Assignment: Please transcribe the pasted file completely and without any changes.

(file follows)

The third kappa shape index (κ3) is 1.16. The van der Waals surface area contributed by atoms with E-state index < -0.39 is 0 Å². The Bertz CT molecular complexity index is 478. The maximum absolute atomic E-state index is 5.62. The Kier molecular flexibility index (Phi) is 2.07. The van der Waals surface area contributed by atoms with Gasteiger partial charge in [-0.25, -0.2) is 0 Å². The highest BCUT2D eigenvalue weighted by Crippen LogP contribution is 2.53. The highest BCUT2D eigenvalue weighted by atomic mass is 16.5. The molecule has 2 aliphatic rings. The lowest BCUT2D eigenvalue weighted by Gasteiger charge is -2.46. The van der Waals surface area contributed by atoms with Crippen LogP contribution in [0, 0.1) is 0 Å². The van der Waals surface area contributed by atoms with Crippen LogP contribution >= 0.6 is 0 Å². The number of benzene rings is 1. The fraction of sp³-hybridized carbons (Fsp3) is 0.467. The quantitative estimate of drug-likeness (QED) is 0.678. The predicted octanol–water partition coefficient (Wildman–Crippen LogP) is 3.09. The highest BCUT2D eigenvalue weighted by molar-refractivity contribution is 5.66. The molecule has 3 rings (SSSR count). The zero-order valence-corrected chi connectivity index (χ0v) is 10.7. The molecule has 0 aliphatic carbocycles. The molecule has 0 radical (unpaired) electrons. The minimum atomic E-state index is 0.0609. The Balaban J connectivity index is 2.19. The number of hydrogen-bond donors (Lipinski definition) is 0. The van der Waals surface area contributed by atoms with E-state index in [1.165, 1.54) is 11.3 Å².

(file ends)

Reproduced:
The third kappa shape index (κ3) is 1.16. The van der Waals surface area contributed by atoms with E-state index < -0.39 is 0 Å². The Bertz CT molecular complexity index is 478. The maximum absolute atomic E-state index is 5.62. The Kier molecular flexibility index (Phi) is 2.07. The van der Waals surface area contributed by atoms with Gasteiger partial charge in [-0.25, -0.2) is 0 Å². The highest BCUT2D eigenvalue weighted by Crippen LogP contribution is 2.53. The highest BCUT2D eigenvalue weighted by atomic mass is 16.5. The molecule has 2 aliphatic rings. The lowest BCUT2D eigenvalue weighted by Gasteiger charge is -2.46. The van der Waals surface area contributed by atoms with Crippen LogP contribution in [0, 0.1) is 0 Å². The van der Waals surface area contributed by atoms with Crippen LogP contribution >= 0.6 is 0 Å². The number of benzene rings is 1. The fraction of sp³-hybridized carbons (Fsp3) is 0.467. The quantitative estimate of drug-likeness (QED) is 0.678. The predicted octanol–water partition coefficient (Wildman–Crippen LogP) is 3.09. The highest BCUT2D eigenvalue weighted by molar-refractivity contribution is 5.66. The molecule has 3 rings (SSSR count). The zero-order valence-corrected chi connectivity index (χ0v) is 10.7. The molecule has 0 aliphatic carbocycles. The molecule has 0 radical (unpaired) electrons. The minimum atomic E-state index is 0.0609. The Balaban J connectivity index is 2.19. The number of hydrogen-bond donors (Lipinski definition) is 0. The van der Waals surface area contributed by atoms with E-state index in [1.165, 1.54) is 11.3 Å².